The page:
VARIOUS MUGHAL ANGELS ON THE TILE MOSAICS OF LAHORE FORT
NOT EVEN ONE BABY CHERUB TO DISMAY TO THOSE REINTERPRETING
Some plaster peels off the Lahore Fort ceiling and immediately an anti-mughal aesthetic cherubs are discovered in it. Immediately it is dated to Emperor Jahangeer’s period by those obsessed with maligning the Mughals. Books are written on European influence on the Mughals, and the actual survey of Metcalfe of the history of the Orpheus inlay marble is not even taken into account and dismissed. The prejudice of Hindu scholars was already hurting our integrity, now many western scholars are at it too. Trying to teach is that the Mughals did not have abilities and they had to learn these from runaway criminals from the West. Unfortunately one of them had to be hanged in Lahore on orders of Shah Jahan himself, and Shah Jahan asserts his views on these missionaries, simply in the Journal of Fray Sebastian Manrique in 1641:
“Truly the Franguis would be great people, were it not for three grave faults; in the first place, they are Cafars (people without religion); in the second, they eat pork; and thirdly, they do not wash the parts by which replete nature expels the excess of their material paunches.”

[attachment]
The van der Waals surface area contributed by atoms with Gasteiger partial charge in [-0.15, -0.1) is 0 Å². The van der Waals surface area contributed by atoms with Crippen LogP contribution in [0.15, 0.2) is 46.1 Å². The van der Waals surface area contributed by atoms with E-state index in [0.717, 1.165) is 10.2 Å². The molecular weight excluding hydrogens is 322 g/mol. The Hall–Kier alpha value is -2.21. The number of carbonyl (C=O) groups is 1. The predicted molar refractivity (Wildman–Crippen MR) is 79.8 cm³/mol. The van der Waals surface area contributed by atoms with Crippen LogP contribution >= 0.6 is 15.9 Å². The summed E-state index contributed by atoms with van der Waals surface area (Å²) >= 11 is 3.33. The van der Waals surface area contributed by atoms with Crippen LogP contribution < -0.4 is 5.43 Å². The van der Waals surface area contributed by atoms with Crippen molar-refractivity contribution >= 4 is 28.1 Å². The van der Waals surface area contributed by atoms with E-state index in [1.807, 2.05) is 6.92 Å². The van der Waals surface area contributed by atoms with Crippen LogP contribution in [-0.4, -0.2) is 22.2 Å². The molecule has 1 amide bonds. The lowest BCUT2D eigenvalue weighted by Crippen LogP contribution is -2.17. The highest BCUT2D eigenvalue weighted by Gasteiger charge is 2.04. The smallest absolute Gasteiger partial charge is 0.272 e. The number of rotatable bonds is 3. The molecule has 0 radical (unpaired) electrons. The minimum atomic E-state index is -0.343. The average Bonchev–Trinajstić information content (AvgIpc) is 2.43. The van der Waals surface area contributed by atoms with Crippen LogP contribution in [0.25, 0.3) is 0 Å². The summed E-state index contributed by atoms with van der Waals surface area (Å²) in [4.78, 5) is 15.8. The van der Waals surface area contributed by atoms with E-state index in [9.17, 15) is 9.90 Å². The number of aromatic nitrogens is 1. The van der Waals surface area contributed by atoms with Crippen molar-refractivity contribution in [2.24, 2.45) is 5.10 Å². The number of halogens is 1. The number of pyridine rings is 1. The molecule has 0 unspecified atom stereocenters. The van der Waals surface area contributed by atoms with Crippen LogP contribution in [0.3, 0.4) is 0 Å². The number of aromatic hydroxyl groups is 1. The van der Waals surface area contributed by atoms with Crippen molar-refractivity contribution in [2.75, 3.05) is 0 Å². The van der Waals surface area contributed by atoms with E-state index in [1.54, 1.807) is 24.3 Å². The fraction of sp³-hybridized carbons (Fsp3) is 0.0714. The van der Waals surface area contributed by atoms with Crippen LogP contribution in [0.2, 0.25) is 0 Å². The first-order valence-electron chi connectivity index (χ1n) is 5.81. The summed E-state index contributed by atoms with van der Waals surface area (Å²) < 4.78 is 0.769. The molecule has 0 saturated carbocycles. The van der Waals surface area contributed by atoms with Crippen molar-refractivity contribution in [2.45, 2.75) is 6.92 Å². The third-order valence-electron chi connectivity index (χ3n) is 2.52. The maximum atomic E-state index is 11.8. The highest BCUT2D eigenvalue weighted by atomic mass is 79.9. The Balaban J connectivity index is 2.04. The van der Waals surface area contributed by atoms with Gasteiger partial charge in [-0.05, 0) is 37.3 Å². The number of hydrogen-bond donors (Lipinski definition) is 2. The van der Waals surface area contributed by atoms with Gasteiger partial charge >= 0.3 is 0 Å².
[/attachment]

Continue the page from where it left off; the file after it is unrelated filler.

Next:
The same can be read in Manrique journal of 1641 and is documented evidence. Manrique was not allowed to enter Asif Khan palace without first bathing in warm water and then with change of clothes. If a friar in his own journal documents for us the statement about Shah Jahan, one wonders what others could say about that affairs of things.
Not even once in his journal, Emperor Jahangeer mentions any meeting with Sir Thomas Roe. Either the meeting never took place, or it was not worthy enough to be put in the memoirs of Emperor Jahangeer. Answer that anyone! The friar Edward Terry attached to Sir Thomas Roe mentions strange thing. He says Jahangeer was only interested in paintings which had women in them.
Of course Mughals were aesthetic people. They enjoyed art and architecture. European engravings that came to Hindustan were included in their albums, but not the extent exaggerated by the Western scholars. The introduction of these baby cherubs belong to the period of British rule or fake works being sold to western consumers in Bombay and elsewhere. Even older miniatures were riddled with addition of cherubs. M.A. Rahman Chughtai, artist par excellence, had the ability to look at all this and reveal that in talks and writings. We write about them all the time too. Obviously we need more space to talks about this in detail. Till then read this: